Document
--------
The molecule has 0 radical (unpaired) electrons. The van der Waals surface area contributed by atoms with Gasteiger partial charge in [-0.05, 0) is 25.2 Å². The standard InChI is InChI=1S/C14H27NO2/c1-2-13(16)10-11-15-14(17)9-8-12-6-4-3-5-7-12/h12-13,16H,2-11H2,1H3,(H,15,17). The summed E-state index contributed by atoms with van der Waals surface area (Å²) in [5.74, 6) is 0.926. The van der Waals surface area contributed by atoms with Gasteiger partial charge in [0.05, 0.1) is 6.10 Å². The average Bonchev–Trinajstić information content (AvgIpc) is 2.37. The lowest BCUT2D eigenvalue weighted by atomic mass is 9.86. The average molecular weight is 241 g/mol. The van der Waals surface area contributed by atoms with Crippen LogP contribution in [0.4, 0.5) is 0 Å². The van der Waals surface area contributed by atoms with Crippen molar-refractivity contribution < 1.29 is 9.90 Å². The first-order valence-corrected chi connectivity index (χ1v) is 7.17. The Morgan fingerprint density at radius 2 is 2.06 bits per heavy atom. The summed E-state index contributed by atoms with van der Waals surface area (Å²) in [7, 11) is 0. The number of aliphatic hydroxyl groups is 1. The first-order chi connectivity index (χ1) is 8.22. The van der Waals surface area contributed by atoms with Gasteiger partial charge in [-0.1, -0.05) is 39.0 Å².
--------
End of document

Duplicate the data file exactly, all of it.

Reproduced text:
The molecule has 0 radical (unpaired) electrons. The van der Waals surface area contributed by atoms with Gasteiger partial charge in [-0.05, 0) is 25.2 Å². The standard InChI is InChI=1S/C14H27NO2/c1-2-13(16)10-11-15-14(17)9-8-12-6-4-3-5-7-12/h12-13,16H,2-11H2,1H3,(H,15,17). The summed E-state index contributed by atoms with van der Waals surface area (Å²) in [5.74, 6) is 0.926. The van der Waals surface area contributed by atoms with Gasteiger partial charge in [0.05, 0.1) is 6.10 Å². The average Bonchev–Trinajstić information content (AvgIpc) is 2.37. The lowest BCUT2D eigenvalue weighted by atomic mass is 9.86. The average molecular weight is 241 g/mol. The van der Waals surface area contributed by atoms with Crippen LogP contribution in [0.4, 0.5) is 0 Å². The van der Waals surface area contributed by atoms with Crippen molar-refractivity contribution < 1.29 is 9.90 Å². The first-order valence-corrected chi connectivity index (χ1v) is 7.17. The Morgan fingerprint density at radius 2 is 2.06 bits per heavy atom. The summed E-state index contributed by atoms with van der Waals surface area (Å²) in [7, 11) is 0. The number of aliphatic hydroxyl groups is 1. The first-order chi connectivity index (χ1) is 8.22. The van der Waals surface area contributed by atoms with Gasteiger partial charge in [-0.1, -0.05) is 39.0 Å².